Indeed. And it seems to me that young researchers today have more of an entrepreneurial vision than was the case in previous years.There is clearly a greater readiness to ponder how ideas might be utilised for the good of society – in the form of spin-offs, for example. At least in my field that seems to me to be the case. I think that’s extremely positive.
Have you ever branched out on your own?
No, I missed that boat, sadly (laughs). In my field it’s not so easy anyway. I’ve helped to set up lots of things in the non-profit realm, such as in the field of health organisations at the local government level.
Can we see a trend today towards a greater utilitarian thinking in research?
It’s important that the economic and science sectors work together. But naturally, we can’t have science being used merely as an instrument of business. Furthermore, ‘usefulness’ is a concept that goes far beyond mere economics. It should
also be understood as something relevant to the humanities, such as in the field of ethics in civil society or in philosophy.This is often far more important than business products. We mustn’t define ‘usefulness’ too narrowly.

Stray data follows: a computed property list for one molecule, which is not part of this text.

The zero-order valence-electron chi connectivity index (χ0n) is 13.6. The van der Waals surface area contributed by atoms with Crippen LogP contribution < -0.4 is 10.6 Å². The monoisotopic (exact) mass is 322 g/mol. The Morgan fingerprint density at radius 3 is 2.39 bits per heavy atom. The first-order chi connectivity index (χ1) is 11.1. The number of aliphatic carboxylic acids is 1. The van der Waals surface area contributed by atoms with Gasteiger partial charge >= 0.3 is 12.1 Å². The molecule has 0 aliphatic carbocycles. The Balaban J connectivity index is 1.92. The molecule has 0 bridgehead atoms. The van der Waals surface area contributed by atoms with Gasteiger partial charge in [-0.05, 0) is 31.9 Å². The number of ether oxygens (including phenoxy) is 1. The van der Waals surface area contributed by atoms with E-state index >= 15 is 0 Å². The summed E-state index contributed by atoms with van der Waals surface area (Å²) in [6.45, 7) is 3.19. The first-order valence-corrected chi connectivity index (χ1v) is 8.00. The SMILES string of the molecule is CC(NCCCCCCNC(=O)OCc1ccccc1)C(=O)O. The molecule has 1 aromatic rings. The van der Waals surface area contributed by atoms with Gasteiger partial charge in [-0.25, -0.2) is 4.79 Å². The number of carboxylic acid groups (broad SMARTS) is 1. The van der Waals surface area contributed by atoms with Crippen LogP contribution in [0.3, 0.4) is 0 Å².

Is the concept understood properly on a political level too?
I think so. And it also seems to be clear in the Federal Department that since early
2013 has been responsible for economic affairs, education and research. So as far as I
can see, there is also a consensus that ‘pure research’ – research that can seem at first
as if it is without a purpose – often becomes the basis for innovation in the economy.
So what is the goal of pure research? (laughs) In one of his plays, Bertolt Brecht puts the following words into the mouth of Galileo: “I take the view that the only goal of science is to ease the arduousness of human existence”. I understand this phrase, in the context of the play, as very much an applied concept that has an ultimate, practical, utilitarian goal. But this doesn’t seem to me to go far enough. Because everything that is beautiful, important and ethical should be included in our concept of utility. Even the discovery of a planet outside our solar system might perhaps serve to ease the arduousness of human existence just a little.
Mirko Bischofberger is a scientific advisor to the President of the Swiss National Science Foundation.
Felix Gutzwiller is a politician and a professor of medicine. From 1988 to 2013 he was the Director of the Institute for Social and Preventive Medicine at the University of Zurich. In 1999 he was elected to the Council of States and is currently the Chairman of the Commission for Science, Education and Culture.